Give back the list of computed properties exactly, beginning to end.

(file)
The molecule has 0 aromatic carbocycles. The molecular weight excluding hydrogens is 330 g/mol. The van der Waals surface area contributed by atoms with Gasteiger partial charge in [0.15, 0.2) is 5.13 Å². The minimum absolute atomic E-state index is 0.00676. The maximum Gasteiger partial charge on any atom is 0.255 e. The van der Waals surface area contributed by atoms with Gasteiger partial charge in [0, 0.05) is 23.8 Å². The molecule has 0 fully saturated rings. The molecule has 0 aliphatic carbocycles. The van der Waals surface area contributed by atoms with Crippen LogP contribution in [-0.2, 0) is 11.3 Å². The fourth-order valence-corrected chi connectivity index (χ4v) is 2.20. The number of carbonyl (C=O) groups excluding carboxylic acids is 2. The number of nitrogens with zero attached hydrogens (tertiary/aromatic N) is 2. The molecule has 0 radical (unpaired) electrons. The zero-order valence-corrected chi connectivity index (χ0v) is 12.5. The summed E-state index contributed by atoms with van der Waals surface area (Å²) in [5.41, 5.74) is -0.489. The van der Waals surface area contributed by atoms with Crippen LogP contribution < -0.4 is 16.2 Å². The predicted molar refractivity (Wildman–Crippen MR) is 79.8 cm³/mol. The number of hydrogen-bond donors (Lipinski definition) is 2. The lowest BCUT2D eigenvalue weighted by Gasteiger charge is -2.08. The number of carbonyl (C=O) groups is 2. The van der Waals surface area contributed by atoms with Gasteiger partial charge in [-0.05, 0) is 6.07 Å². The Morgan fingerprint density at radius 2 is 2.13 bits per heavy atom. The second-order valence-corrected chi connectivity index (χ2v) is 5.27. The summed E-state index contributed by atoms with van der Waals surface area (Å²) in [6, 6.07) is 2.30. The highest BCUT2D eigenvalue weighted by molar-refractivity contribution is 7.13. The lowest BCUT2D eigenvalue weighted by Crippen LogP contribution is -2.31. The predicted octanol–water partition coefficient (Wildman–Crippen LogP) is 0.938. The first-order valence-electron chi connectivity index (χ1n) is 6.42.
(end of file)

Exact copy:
The molecule has 0 aromatic carbocycles. The molecular weight excluding hydrogens is 330 g/mol. The van der Waals surface area contributed by atoms with Gasteiger partial charge in [0.15, 0.2) is 5.13 Å². The minimum absolute atomic E-state index is 0.00676. The maximum Gasteiger partial charge on any atom is 0.255 e. The van der Waals surface area contributed by atoms with Gasteiger partial charge in [0, 0.05) is 23.8 Å². The molecule has 0 fully saturated rings. The molecule has 0 aliphatic carbocycles. The van der Waals surface area contributed by atoms with Crippen LogP contribution in [-0.2, 0) is 11.3 Å². The fourth-order valence-corrected chi connectivity index (χ4v) is 2.20. The number of carbonyl (C=O) groups excluding carboxylic acids is 2. The number of nitrogens with zero attached hydrogens (tertiary/aromatic N) is 2. The molecule has 0 radical (unpaired) electrons. The zero-order valence-corrected chi connectivity index (χ0v) is 12.5. The summed E-state index contributed by atoms with van der Waals surface area (Å²) in [5.41, 5.74) is -0.489. The van der Waals surface area contributed by atoms with Crippen LogP contribution < -0.4 is 16.2 Å². The predicted molar refractivity (Wildman–Crippen MR) is 79.8 cm³/mol. The number of hydrogen-bond donors (Lipinski definition) is 2. The lowest BCUT2D eigenvalue weighted by Gasteiger charge is -2.08. The number of carbonyl (C=O) groups is 2. The van der Waals surface area contributed by atoms with Gasteiger partial charge in [-0.05, 0) is 6.07 Å². The Morgan fingerprint density at radius 2 is 2.13 bits per heavy atom. The second-order valence-corrected chi connectivity index (χ2v) is 5.27. The summed E-state index contributed by atoms with van der Waals surface area (Å²) in [6, 6.07) is 2.30. The highest BCUT2D eigenvalue weighted by molar-refractivity contribution is 7.13. The lowest BCUT2D eigenvalue weighted by Crippen LogP contribution is -2.31. The predicted octanol–water partition coefficient (Wildman–Crippen LogP) is 0.938. The first-order valence-electron chi connectivity index (χ1n) is 6.42.